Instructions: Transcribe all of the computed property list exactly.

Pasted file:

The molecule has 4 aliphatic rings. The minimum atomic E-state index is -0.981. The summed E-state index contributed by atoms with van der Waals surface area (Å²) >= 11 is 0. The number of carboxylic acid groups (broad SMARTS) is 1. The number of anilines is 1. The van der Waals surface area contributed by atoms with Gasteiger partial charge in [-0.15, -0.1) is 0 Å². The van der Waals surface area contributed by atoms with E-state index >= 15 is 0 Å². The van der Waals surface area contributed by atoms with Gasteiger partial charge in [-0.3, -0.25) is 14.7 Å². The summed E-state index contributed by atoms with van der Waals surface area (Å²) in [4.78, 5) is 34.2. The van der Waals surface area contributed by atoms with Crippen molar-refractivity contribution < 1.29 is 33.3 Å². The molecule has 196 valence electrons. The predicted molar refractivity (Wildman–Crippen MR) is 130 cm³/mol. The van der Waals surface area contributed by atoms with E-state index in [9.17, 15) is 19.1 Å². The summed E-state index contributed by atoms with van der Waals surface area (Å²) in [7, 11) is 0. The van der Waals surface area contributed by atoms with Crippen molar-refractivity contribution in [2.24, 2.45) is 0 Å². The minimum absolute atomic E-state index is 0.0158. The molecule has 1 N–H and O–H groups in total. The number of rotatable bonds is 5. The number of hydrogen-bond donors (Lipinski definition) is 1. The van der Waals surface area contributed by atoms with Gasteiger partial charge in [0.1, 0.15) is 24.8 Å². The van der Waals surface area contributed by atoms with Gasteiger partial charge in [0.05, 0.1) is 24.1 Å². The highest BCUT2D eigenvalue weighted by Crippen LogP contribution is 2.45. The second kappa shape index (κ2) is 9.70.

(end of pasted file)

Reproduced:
The molecule has 4 aliphatic rings. The minimum atomic E-state index is -0.981. The summed E-state index contributed by atoms with van der Waals surface area (Å²) >= 11 is 0. The number of carboxylic acid groups (broad SMARTS) is 1. The number of anilines is 1. The van der Waals surface area contributed by atoms with Gasteiger partial charge in [-0.15, -0.1) is 0 Å². The van der Waals surface area contributed by atoms with E-state index >= 15 is 0 Å². The van der Waals surface area contributed by atoms with Gasteiger partial charge in [-0.3, -0.25) is 14.7 Å². The summed E-state index contributed by atoms with van der Waals surface area (Å²) in [4.78, 5) is 34.2. The van der Waals surface area contributed by atoms with Crippen molar-refractivity contribution < 1.29 is 33.3 Å². The molecule has 196 valence electrons. The predicted molar refractivity (Wildman–Crippen MR) is 130 cm³/mol. The van der Waals surface area contributed by atoms with E-state index in [9.17, 15) is 19.1 Å². The summed E-state index contributed by atoms with van der Waals surface area (Å²) in [7, 11) is 0. The van der Waals surface area contributed by atoms with Crippen molar-refractivity contribution in [2.24, 2.45) is 0 Å². The minimum absolute atomic E-state index is 0.0158. The molecule has 1 N–H and O–H groups in total. The number of rotatable bonds is 5. The number of hydrogen-bond donors (Lipinski definition) is 1. The van der Waals surface area contributed by atoms with Gasteiger partial charge in [0.1, 0.15) is 24.8 Å². The van der Waals surface area contributed by atoms with Gasteiger partial charge in [0.05, 0.1) is 24.1 Å². The highest BCUT2D eigenvalue weighted by Crippen LogP contribution is 2.45. The second kappa shape index (κ2) is 9.70.